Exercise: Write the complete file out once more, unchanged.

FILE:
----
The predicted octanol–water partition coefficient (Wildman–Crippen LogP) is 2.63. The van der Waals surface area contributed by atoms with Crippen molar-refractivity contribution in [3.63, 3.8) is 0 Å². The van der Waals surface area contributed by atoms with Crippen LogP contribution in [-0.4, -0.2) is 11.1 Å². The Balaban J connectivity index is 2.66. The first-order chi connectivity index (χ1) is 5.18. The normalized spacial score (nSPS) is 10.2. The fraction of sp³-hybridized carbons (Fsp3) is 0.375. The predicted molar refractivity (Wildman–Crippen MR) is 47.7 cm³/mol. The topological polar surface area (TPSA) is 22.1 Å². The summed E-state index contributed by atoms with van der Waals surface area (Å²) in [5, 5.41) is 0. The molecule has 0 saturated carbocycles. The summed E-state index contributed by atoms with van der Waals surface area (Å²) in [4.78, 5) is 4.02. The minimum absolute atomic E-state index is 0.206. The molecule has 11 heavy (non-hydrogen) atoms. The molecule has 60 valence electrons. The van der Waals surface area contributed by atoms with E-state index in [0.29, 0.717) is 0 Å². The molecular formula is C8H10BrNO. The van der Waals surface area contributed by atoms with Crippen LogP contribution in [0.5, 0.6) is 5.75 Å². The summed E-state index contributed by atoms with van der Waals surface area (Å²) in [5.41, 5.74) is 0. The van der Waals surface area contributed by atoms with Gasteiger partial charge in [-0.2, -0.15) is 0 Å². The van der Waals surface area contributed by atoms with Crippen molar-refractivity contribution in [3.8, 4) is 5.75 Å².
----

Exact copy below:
The predicted octanol–water partition coefficient (Wildman–Crippen LogP) is 2.63. The van der Waals surface area contributed by atoms with Crippen molar-refractivity contribution in [3.63, 3.8) is 0 Å². The van der Waals surface area contributed by atoms with Crippen LogP contribution in [-0.4, -0.2) is 11.1 Å². The Balaban J connectivity index is 2.66. The first-order chi connectivity index (χ1) is 5.18. The normalized spacial score (nSPS) is 10.2. The fraction of sp³-hybridized carbons (Fsp3) is 0.375. The predicted molar refractivity (Wildman–Crippen MR) is 47.7 cm³/mol. The topological polar surface area (TPSA) is 22.1 Å². The summed E-state index contributed by atoms with van der Waals surface area (Å²) in [5, 5.41) is 0. The molecule has 0 saturated carbocycles. The summed E-state index contributed by atoms with van der Waals surface area (Å²) in [4.78, 5) is 4.02. The minimum absolute atomic E-state index is 0.206. The molecule has 11 heavy (non-hydrogen) atoms. The molecule has 60 valence electrons. The van der Waals surface area contributed by atoms with E-state index in [0.29, 0.717) is 0 Å². The molecular formula is C8H10BrNO. The van der Waals surface area contributed by atoms with Crippen LogP contribution in [0.5, 0.6) is 5.75 Å². The summed E-state index contributed by atoms with van der Waals surface area (Å²) in [5.41, 5.74) is 0. The van der Waals surface area contributed by atoms with Gasteiger partial charge in [-0.2, -0.15) is 0 Å². The van der Waals surface area contributed by atoms with Crippen molar-refractivity contribution in [3.8, 4) is 5.75 Å².